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Do you need travel insurance?

By Sean O'Neill
updated February 21, 2017

The largest travel insurance company, AIG Travel Guard, has revamped some of its policies, shaking up the industry.

I'll give a rundown on the biggest of these changes in a sec. But first, let's quickly recap Budget Travel's stance on travel insurance:

If all you have reserved are flights and hotels, insurance generally isn't worth it: You can rebook a flight and only suffer a $100-per-ticket (or so) fee, and hotels rarely have strict cancellation policies. But if you're headed on a cruise or a once-in-a-lifetime adventure, such as a safari, insurance looks better and better, because tour operators and cruise lines (which are less likely to get any last-minute bookings) tend to penalize those people who cancel. You should also consider buying travel insurance when you think the odds are decent that you won't be able to take the trip for one reason or another. Just make sure you understand up front exactly what is and isn't covered, which situations allow you to cancel, and what the cancellation time frame is.

Traditionally, travel insurance policies have limited the reasons for paying out claims. The most common permissible excuses for canceling a trip were a medical emergency or a death in the family. That was about it.

Say you had a boss who is the kind of a jerk who makes his staff cancel their trips to finish a project. You'd be out of luck--and out of your trip expenses--if your boss forced you to scratch your vacaton. Most policies did not cover such situations.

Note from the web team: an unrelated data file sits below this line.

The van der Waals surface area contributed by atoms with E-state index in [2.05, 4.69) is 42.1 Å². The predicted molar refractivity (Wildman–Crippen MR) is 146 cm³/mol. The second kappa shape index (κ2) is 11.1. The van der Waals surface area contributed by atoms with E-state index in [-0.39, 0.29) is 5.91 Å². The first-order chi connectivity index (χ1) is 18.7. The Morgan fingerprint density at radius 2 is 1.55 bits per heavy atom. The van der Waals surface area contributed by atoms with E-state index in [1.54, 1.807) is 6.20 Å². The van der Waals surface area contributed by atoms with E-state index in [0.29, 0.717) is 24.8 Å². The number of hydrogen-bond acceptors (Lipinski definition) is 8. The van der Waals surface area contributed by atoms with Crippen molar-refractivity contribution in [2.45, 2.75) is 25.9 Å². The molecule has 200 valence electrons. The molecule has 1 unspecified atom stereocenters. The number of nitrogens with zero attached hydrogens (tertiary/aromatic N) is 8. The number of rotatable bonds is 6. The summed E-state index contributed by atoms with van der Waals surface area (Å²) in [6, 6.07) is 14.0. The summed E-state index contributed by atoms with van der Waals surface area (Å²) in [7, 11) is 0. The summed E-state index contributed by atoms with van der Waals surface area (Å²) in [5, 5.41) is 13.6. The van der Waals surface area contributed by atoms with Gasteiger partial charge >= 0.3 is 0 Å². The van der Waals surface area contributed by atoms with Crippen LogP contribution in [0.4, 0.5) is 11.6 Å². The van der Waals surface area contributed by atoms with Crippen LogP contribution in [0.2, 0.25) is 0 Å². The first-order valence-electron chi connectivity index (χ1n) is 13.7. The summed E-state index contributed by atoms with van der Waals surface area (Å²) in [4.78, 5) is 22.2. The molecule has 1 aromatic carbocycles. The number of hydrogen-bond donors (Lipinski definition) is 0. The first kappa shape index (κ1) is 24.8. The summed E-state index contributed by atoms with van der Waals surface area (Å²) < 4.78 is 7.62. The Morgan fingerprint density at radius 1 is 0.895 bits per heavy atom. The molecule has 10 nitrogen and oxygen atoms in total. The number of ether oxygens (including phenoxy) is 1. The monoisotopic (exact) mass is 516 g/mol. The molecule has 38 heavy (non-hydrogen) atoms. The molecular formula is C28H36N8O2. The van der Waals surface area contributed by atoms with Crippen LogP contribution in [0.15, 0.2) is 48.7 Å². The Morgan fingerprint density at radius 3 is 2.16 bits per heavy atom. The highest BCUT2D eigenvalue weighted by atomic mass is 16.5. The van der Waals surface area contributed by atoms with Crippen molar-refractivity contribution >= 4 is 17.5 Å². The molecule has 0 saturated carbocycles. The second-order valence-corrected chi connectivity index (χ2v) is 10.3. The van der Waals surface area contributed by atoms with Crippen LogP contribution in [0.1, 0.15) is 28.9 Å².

Then, a year ago, the insurer Access America began to allow travelers to insure against trip cancellation due to unreasonable bosses, corporate mergers, and business disasters (such as fires). The cost of this BizPak option is $19 per person, per trip, on top of a standard travel insurance policy.

Thus began a trend in the industry toward offering broader trip insurance options.

A couple of weeks ago, the largest travel insurance company, AIG Travel Guard, rolled out the same "cancel for work reasons" clause, charging $24 a person.

The company also introduced "cancel for any reason"

For a fee, it will add a "cancel for any reason up to 48 hours before departure" clause to select policies. You can be reimbursed for between 50 percent and 75 percent of your trip's expenses. Previously, you could only cancel for a limited set of extreme circumstances.

A tip: When shopping for travel insurance, know that you'll generally receive the best rate and most comprehensive coverage if you buy a policy from an independent insurance agency. You'll save by cutting out the middleman, whether the middleman is a travel agency, tour operator, or cruise company. To compare policies and rates, visit InsureMyTrip.com.

What about insuring against disasters?

Here's Budget Travel's official view: Recent history has shown that travel companies are incredibly sensitive when a terrorist attack or natural disaster occurs, and they almost always drop their usual restrictions and allow their customers to rebook or cancel without penalty. Of course, there's no guarantee that this will always be the case.

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